The shock caused by the image of such destruction can easily inhibit thought on the event.1—Jean François-Clément
In March 2001, on the heels of some serious back-and-forth posturing and plenty of high-stakes bluster, the Taliban, ignoring the pleas and remonstrations of various international institutions and cultural heritage authorities, made good on a February 26 announcement that it would blow up Bamiyan’s Buddhas. By mid-March, after a painstaking two-week effort involving artillery shells, rocket launchers, and—it turns out the stone was especially hardy and the Buddhas did not go quietly into the night—both dynamite and the technical know-how of Pakistani and Saudi demolition experts, this pair of monumental sculptures, having stood tall and proud for nearly fifteen hundred years as telling material representations of the confluence of cultures that made Bamiyan a lively and cosmopolitan center on the Silk Road, had been reduced to rubble. Almost without exception, people the world over reacted with shock and horror. Arguably the most significant pieces of Afghanistan’s material heritage—the taller of the two was the largest standing Buddha likeness in the world—the colossi had withstood annual freeze-thaw cycles, any number of earthquakes, and even the occasional act of willful abuse. They did not withstand the Taliban.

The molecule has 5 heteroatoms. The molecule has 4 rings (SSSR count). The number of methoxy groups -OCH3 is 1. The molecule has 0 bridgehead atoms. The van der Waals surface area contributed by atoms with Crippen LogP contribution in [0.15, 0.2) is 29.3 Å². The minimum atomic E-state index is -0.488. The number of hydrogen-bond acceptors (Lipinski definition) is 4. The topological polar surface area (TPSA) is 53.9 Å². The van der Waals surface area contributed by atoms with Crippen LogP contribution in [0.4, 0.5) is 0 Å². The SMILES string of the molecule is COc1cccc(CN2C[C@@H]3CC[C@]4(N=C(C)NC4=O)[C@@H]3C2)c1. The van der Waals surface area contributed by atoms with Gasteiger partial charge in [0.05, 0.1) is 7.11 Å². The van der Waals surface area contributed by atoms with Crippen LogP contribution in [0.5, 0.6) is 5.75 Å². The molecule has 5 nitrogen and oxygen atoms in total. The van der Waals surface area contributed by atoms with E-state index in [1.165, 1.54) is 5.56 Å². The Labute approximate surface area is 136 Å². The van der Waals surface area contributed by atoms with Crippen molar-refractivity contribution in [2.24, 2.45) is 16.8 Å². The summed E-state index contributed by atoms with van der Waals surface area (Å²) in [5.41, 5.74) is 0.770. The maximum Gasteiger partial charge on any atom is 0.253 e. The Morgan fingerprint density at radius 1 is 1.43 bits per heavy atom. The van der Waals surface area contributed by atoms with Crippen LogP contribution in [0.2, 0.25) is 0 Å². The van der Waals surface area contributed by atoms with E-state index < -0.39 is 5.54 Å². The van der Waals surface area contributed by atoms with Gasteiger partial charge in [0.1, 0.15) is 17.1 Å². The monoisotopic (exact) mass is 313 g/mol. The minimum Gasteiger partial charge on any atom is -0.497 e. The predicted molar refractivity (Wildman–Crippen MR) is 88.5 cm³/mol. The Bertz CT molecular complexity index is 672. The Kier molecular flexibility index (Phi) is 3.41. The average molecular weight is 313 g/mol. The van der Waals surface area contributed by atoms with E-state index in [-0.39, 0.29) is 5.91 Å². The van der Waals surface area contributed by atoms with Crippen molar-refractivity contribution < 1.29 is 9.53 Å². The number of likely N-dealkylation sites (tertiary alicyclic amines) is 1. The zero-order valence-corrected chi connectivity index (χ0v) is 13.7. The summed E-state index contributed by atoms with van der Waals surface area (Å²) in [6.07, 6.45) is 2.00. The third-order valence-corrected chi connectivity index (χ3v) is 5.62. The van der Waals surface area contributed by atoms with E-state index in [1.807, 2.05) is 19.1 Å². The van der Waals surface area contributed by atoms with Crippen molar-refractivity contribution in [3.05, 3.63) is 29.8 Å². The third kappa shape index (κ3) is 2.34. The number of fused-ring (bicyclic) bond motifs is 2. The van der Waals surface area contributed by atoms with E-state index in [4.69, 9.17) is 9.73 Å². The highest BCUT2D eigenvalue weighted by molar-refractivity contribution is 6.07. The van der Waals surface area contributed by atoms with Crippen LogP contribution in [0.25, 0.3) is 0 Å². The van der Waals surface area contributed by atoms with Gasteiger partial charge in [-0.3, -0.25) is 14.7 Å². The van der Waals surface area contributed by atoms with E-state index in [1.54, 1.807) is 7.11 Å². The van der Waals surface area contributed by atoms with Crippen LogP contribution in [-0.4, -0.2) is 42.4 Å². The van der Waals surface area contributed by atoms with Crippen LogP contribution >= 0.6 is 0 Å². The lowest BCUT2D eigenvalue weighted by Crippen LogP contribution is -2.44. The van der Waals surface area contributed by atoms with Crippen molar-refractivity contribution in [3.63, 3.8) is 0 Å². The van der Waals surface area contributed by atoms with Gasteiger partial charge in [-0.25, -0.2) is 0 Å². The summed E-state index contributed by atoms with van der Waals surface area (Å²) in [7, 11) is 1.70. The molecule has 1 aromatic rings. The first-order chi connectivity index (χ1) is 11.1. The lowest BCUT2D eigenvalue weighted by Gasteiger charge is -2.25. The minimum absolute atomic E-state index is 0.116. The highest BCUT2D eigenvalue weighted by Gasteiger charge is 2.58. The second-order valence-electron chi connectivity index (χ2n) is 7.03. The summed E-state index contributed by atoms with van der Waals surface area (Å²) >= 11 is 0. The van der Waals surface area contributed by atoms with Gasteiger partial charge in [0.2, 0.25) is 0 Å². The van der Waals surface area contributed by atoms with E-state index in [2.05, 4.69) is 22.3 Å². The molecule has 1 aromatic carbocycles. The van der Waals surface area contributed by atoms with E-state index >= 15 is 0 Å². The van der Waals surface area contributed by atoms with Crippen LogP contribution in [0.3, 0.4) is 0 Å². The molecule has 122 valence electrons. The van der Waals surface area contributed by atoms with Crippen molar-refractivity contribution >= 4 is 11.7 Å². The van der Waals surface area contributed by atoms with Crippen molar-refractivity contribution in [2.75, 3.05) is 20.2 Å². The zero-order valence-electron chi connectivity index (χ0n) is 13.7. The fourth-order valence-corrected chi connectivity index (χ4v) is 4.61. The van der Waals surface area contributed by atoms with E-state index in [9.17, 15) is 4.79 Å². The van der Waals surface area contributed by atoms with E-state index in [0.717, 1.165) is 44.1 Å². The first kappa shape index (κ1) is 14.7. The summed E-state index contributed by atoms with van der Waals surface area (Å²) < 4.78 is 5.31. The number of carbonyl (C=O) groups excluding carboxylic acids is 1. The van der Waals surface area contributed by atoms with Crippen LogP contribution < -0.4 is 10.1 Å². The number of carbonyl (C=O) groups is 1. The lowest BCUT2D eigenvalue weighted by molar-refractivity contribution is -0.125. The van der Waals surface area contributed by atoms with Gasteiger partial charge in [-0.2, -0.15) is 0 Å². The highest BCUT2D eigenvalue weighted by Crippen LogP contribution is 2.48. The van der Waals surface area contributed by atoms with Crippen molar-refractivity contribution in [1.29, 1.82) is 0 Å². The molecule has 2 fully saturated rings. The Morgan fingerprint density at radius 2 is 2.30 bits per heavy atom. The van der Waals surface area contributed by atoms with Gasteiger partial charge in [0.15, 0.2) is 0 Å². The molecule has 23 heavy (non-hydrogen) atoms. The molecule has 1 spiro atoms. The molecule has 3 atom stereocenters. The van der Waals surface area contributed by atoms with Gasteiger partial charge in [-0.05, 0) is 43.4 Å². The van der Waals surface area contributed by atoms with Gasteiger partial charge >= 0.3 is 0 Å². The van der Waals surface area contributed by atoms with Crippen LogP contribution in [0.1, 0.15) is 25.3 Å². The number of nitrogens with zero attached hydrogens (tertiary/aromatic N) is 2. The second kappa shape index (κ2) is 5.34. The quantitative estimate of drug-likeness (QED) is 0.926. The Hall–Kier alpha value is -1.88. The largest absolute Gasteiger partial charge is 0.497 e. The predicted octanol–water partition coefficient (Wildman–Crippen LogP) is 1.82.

The case by now is infamous. It has been discussed in many different venues—in the popular press to be sure but also in both cultural heritage and academic circles—and has been thoughtfully explored by scholars in a variety of disciplines.2 And this is no surprise. Bamiyan is a fascinating and important—if also a deeply unfortunate and hugely sad—case study in the deliberate targeting of material cultural heritage. While reflecting on Bamiyan gives rise to innumerable issues and questions, I focus on a small subset of these here and have two related aims. First, I will make an effort to understand (and this, by the way, will be challenging) what happened in March 2001—that is, put differently, I’ll attempt to sort out how we might best conceive and describe the Taliban’s decision and actions, working to find the right concepts and language for, and hence the right understanding of, the same. Second, I will think some about how to interpret what is currently on the ground at Bamiyan (BAI)—about how to read the result, that is to say, of the Taliban’s actions.3Put in the form of questions, then, I ask: were the Taliban vandals—and was this, indeed, an instance of vandalism? As we’ll see, this is a difficult question. But whatever the answer is—something I begin to discuss in the next section and strive to make progress with by the end of the essay—the Taliban’s behavior at Bamiyan certainly shares many of vandalism’s salient features. And it turns out that concentrating on one of these—deliberately induced change, a constant across all cases of vandalism and close cousin phenomena alike—gives rise to a second (and perhaps in one sense even more important) question: what does BAI mean?4 How are we to understand the site in its post-Taliban state? What do the empty niches and fragmented remains signify or symbolize or represent? Responding to this second question—and zeroing in on one meaning in particular—will be my focus in section III. After raising and deflecting an objection to my argument in section IV, I work to draw some provisional conclusions in section V.
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